The Royal Wedding (C&D) 81
Ladybird must have thought that the Royals would be a perfect subject for a series; high profile, international following, plenty of photographs lying around, sprogs impending & plenty of relatives worth a volume. They couldn't have predicted the soap opera that was to follow! They produced the first two volumes as standalone books, but they subsumed them under the "Famous People" series.
Having dedicated 3 books to the "happy" couple, they expanded to cover the Queen Mum (Gawd bless her) and Wills & Henry. It's a bit eerie seeing the now adult Wills on the cover as a toddler - not only does he look just like his Mother, but seems to have changed little since then. Needless to say, the Royal Princes were showered with gifts, amongst the most impressive being a "tiny piano" from Barry Manilow. When you see the close photographic attention paid to his every burp, fart & smile, it's quite amazing that he seems to have grown up with anything resembling normality.
The books included a brief family tree on the inside back pages, where you can learn with fascination that the Queen Mums' Great grandmonther was called Charlotte Grimstead, but her Grandmother bore the far more imrpessive name of Nina Cecelia Cavendish-Bentick! The abdication of Edward is quickly passed over, as is the stress under which Prince Albert (King George to his servants) stoically performed the duties expected of him.
When the Royal Weddings of the 80's were announced, how little we suspected of the painful humiliations & exciting revelations that were to come! Their forefathers had generally worked their way around marriage difficulties and kept brave faces for the public, but not for Diana, the darling of the media. Royal goings-on were exposed in an unprecedented manner and flashed around the world.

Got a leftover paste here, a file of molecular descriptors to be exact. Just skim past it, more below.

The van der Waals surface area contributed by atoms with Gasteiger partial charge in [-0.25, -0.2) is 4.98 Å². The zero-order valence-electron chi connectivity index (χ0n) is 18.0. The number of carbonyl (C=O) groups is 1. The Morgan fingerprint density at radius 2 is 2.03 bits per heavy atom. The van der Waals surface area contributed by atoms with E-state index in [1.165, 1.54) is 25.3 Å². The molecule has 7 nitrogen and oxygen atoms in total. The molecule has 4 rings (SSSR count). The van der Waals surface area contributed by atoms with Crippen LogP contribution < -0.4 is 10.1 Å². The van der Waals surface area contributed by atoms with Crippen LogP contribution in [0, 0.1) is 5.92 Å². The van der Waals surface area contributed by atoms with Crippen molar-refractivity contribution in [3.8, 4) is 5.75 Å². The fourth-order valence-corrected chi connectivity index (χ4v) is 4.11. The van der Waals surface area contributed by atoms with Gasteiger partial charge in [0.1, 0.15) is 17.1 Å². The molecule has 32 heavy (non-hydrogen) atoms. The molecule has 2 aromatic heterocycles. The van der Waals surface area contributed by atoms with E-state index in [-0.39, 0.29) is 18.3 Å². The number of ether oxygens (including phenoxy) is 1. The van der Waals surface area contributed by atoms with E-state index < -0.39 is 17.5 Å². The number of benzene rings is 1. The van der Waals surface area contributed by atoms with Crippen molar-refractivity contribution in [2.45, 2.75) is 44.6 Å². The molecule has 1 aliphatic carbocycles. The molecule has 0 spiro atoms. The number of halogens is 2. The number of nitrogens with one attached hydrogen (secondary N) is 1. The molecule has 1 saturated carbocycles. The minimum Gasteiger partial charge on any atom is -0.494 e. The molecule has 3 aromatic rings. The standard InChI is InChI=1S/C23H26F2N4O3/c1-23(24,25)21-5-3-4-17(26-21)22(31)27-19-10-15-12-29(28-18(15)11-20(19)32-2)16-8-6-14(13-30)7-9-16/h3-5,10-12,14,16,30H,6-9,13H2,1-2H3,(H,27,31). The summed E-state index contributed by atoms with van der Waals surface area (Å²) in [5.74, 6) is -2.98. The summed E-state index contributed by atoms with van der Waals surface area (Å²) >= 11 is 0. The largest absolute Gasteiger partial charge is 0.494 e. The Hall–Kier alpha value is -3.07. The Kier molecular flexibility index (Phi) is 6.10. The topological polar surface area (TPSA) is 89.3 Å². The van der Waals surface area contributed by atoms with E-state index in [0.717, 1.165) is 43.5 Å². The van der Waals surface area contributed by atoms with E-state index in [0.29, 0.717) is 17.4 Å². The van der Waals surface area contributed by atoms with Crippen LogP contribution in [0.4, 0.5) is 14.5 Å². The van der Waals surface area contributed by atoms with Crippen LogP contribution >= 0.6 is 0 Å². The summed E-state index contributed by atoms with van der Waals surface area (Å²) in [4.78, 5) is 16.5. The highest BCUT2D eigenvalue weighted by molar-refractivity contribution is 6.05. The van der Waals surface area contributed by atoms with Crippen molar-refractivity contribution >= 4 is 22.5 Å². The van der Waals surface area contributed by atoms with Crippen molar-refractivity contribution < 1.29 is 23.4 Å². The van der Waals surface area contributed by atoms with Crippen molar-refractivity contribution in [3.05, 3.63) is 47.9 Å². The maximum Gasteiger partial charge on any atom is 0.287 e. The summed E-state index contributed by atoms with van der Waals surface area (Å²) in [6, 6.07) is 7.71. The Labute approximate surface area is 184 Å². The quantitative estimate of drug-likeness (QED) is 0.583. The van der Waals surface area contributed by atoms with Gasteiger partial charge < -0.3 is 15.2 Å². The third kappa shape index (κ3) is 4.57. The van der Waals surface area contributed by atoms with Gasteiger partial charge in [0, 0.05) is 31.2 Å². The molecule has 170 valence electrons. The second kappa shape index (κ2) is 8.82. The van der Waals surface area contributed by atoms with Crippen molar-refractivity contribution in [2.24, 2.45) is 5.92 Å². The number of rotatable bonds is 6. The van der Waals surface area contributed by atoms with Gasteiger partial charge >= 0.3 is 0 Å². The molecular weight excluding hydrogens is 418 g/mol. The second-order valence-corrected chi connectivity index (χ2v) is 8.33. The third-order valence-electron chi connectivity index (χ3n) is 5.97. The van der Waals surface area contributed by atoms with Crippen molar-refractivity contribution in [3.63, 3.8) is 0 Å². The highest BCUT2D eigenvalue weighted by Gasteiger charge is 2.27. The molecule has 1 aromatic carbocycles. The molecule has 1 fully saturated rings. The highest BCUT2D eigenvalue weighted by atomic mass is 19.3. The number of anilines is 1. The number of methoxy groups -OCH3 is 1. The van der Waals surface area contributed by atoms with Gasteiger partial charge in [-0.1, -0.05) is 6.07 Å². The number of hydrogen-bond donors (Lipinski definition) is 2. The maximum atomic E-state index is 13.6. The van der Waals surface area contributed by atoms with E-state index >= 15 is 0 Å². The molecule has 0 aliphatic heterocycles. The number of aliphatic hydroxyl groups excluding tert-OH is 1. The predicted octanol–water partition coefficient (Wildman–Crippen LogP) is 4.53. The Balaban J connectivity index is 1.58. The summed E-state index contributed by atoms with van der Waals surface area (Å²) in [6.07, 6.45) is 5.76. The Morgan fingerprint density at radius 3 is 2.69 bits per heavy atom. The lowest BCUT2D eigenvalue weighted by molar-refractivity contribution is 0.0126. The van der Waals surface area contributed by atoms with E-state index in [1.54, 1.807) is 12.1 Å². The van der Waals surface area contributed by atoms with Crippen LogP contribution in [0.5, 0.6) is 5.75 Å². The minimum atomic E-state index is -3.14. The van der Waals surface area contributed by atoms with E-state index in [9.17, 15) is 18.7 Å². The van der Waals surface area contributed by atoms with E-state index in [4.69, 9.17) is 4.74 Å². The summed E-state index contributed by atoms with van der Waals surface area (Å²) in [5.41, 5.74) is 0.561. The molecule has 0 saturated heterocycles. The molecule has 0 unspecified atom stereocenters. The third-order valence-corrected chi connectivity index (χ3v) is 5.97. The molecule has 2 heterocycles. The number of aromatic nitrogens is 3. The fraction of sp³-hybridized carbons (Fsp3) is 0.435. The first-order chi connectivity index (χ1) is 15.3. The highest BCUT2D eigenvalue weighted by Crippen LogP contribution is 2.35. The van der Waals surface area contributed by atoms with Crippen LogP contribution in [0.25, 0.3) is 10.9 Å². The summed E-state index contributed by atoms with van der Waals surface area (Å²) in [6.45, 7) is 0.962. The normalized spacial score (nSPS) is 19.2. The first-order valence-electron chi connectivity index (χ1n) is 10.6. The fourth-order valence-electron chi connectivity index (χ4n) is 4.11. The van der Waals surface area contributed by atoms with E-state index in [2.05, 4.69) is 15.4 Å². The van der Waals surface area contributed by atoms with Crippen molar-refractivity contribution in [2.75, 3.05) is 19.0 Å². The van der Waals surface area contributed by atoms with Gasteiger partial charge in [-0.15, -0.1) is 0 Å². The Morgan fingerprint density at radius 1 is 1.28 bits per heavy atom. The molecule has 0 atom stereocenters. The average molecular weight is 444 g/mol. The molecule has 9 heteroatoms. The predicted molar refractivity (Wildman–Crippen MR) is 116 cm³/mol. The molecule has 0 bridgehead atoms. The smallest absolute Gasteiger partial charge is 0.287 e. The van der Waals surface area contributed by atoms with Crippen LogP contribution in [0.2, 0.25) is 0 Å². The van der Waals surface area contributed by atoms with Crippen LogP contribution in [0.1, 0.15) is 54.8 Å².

As we all know, the culmination of this was the death of Diana, caused in no small part by the press. Ladybird managed to overcome their better instincts and jumped onto the Di bandwagon with a tasteful tribute to "Our Princess", offering some of the profits from the book to the Memorial fund. The book managed to completely ignore the failed marriage, the infidelities and manner of her death. It's easy to look back with hindsight & see the signs, but it remains a compelling saga, even to confirmed non-royalists.
We might have anticipated Andrew's marriage problems a little more easily, since Fergie was not only a "commoner", (how the Duke of Edinburgh allowed the "match" is a mystery) but had no discernable talents (Budgie the Helicopter was even ignored by Ladybird!) or taste. She was also in the unenviable position of being compared the fashion-guru Diana, which can't heve helped her confidence. A follow-up volume "The Royal Divorces" would have been a best-seller, but never hit the streets.
The two other volumes of "Famous People" were Indira Ghandi and Pope John Paul. The former is quite hard to track down - if you see a copy, buy it!